Can dogs lie? Our dog will 'pretend' to bark at something outside the house when it is near time for her meal or she has not been for a walk. As she has other behaviours to get our attention, patting with her paw, staring mournfully, or stand over us on our lounge - she is a big dog - it seems she 'chooses' to 'lie' at times to get our attention.
Let us assume science has demonstrated that vegetarians and careful vegans are just as healthy as – indeed, considerably healthier than – meat-eaters. (It has.) Robert Nozick came up with an interesting hypothetical for those who continue to choose meat in a world where this is so – for those today who opt for the real bacon over the soy bacon not because it’s necessary for one’s health, and not because they bear ill-will towards pigs, but simply because they like the taste more:
“Suppose . . . that I enjoy swinging a baseball bat. It happens that in front of the only place to swing it stands a cow. Swinging the bat unfortunately would involve smashing the cow’s head. But I wouldn’t get fun from doing that; the pleasure comes from exercising my muscles, swinging well, and so on. It's unfortunate that as a side effect (not a means) of my doing this, the animal's skull gets smashed. To be sure, I could forego swinging the bat, and instead bend down and touch my toes or do some other exercise. But this...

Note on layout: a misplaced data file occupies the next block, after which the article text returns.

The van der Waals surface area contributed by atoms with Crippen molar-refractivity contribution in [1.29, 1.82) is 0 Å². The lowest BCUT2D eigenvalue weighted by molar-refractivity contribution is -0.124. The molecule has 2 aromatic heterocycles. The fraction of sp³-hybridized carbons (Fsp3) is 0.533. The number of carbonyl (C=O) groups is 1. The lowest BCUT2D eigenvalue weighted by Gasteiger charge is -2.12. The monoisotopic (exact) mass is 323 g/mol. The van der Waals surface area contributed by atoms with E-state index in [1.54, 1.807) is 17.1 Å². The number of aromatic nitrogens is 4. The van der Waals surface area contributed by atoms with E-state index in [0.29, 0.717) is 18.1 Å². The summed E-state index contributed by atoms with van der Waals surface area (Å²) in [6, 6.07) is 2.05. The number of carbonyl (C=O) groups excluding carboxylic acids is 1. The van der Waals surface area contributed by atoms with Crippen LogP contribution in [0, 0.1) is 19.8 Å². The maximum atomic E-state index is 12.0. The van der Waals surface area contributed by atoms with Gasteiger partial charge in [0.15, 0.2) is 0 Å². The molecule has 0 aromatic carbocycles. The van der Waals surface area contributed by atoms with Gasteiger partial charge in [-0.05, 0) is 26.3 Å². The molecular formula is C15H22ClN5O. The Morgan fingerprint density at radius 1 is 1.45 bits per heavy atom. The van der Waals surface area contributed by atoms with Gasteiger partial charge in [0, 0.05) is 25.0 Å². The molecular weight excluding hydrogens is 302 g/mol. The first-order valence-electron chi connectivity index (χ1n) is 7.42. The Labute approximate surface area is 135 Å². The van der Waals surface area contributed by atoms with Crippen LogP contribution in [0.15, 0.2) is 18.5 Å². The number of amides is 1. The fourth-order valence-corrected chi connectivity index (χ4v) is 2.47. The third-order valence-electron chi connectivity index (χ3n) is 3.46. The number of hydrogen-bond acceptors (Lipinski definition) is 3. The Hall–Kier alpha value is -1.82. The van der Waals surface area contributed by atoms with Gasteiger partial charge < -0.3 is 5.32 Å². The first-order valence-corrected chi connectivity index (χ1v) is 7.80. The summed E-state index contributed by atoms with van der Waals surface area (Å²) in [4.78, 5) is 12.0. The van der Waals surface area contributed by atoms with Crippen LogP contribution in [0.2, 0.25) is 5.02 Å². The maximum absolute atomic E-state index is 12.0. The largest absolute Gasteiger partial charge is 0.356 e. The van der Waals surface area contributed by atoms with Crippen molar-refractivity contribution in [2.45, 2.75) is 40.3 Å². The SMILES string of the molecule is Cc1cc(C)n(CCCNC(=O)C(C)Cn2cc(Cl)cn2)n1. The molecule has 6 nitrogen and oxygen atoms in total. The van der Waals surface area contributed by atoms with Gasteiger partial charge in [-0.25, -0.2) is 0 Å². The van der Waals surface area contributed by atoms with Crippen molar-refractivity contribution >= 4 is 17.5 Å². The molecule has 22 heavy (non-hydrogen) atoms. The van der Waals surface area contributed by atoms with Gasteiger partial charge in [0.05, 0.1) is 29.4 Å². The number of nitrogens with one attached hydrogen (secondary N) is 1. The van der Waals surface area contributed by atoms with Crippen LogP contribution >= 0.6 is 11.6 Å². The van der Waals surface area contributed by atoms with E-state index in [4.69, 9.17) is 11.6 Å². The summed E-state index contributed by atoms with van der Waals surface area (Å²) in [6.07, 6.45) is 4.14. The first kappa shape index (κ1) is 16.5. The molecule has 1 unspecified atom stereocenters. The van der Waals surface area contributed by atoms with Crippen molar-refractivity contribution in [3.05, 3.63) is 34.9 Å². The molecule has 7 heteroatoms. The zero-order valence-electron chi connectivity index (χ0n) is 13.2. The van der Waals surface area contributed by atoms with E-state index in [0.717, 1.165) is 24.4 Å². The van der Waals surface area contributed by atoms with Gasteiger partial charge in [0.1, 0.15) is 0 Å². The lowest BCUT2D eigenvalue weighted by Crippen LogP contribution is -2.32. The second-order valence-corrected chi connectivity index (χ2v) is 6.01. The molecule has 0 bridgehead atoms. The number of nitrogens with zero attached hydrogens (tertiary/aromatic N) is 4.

Is it animal abuse to spay/neuter an animal? Most people justify spay/neutering by pointing out that if we sterilize animals, there will be fewer needier animals. But if that's true, why not forcibly sterilize people in third world countries (at least in areas with population problems)?
Why is it more moral to eat a pig than it is to eat a retarded human with the intelligence of a pig? What can account for our revulsion at one and not the other aside from the fact that one would-be morsel looks like us and the other doesn't? Let us assume that the retarded human in question has no friends / family who would be traumatized by his being eaten.
I'd currently call myself a 'pseudo-vegetarian', in that I don't eat meat, but I do eat fish and dairy foods, and use other products derived from animals (e.g. leather, wool).
I became a vegetarian when I was five; arguably, when it was easier for me to hold a black-and-white moral viewpoint.
I would now like to re-evaluate my vegetarianism, so that I can make an informed and (hopefully) ethically coherent decision about the foods I eat and the products I use.
Are there any books you could recommend for me to read? I studied some philosophy at university, and would be interested in reading some balanced discussions of animal rights, vegetarianism and veganism.
Thank you for reading this e-mail, and thank you in advance for your help.
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